The elision of the phoneme /h/ just occurs in certain types of words but, since they are very common words, it becomes incredibly frequent. So, we’ll distinguish three cases in which /h/ undergoes elision. The first two are by far the most important ones.
1) The function words he, him, his, her.
I wanted to forget her.
I met him at the theatre.
Does he know he’s going to be fired?
Andrew couldn’t make up his mind.
2) The auxiliary verb have.
My father had always been something of a maverick.
What have you been doing?
He’s too weak to have lifted it.
3) The pronoun who.
Did you know the man who called you?
The /h/ is frequently dropped in these words unless it’s stressed syllable or it comes at the beginning of a sentences or clause. For example,
He wasn’t aware of it.
I didn’t ask you. I was asking him.
Has she called your mother? No, she hasn’t.
Who did you ask for help?
And now some examples from native speakers:
First, the words he, him, his, her:
So, there’s a slightly competitive edge to what he’s writing (Esther Eidinow, BBC4).
And so when Facebook approached her for a job… (Dan Milmo, Today in Focus, The Guardian).
The decision was the result of a campaign by a Californian woman called Dorothy Mulkey. I’m Adam Smith and I’ve been to California to meet her (Adam Smith, BBC World Service).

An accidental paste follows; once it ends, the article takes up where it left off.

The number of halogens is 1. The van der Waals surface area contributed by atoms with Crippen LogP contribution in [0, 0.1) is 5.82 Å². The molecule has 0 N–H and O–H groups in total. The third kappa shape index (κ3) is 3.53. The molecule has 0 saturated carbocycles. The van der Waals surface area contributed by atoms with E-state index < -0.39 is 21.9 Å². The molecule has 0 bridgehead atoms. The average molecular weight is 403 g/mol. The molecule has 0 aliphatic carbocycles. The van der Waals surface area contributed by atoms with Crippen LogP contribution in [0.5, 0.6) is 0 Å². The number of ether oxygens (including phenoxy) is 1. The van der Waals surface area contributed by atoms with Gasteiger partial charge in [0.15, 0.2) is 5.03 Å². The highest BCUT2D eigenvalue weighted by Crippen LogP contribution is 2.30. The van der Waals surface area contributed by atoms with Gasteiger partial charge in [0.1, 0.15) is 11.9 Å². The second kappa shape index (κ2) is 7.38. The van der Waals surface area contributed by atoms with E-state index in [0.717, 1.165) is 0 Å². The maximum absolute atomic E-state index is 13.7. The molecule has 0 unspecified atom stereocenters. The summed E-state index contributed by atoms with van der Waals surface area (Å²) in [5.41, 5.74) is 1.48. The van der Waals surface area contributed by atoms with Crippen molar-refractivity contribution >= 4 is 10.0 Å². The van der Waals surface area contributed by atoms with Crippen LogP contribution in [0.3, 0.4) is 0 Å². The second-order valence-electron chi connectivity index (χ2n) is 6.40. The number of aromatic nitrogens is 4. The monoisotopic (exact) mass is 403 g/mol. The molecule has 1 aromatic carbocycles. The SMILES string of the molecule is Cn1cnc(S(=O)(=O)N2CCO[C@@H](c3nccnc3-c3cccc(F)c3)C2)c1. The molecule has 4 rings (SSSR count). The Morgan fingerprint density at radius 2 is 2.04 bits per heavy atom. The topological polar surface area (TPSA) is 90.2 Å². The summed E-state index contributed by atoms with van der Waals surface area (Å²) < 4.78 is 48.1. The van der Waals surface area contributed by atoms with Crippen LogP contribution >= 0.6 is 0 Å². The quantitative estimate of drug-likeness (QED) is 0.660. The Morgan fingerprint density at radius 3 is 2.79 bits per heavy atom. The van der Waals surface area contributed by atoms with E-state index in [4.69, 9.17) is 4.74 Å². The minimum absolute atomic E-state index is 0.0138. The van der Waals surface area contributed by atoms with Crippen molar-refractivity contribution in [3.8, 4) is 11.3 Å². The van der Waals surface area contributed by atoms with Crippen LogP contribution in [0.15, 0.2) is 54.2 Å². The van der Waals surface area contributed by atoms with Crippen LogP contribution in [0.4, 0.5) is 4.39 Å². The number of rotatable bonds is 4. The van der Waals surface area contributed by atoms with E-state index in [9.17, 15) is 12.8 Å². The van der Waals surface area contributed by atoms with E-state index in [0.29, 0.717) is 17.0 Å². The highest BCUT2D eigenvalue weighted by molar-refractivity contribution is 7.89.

When I met him I asked how he felt knowing the co-writer and director Paul King created the character of Phoenix Buchanan with him in mind (Samira Ahmed, BBC4).
I was like a father to him or a big brother to him and looked after him. Every morning, I’d call him out and see what he – condition he was in, whether he had a miserable night or not (Elia Kazan, speaking about his relationship with James Dean, NPR).
Second, the auxiliary have:
I found out that my car was rattling at speed because the tyres needed balancing. My car had always done that and I thought it was because it was old (Cambridge Proficiency test).
His reputation at the time, by the time of his death, was really very high but this didn’t translate into the sort of income that he might like to have earned (John Guy, BBC4).
It was the stronger messages that he would have liked to have got across (Lisa Jardine, BBC4).
Third, the pronoun who:
ln the theatre, the pleasures are immediate. You know exactly how you’re doing it, when you’re doing it. And it’s you who decides, really, how that is each time the curtain goes up (Cambridge Proficiency test).
As I see it, whether it’s at the level of, you know, impeachment or not, the Democrats are like the boy who cried wolf on this (Megyn Kelly, PBS).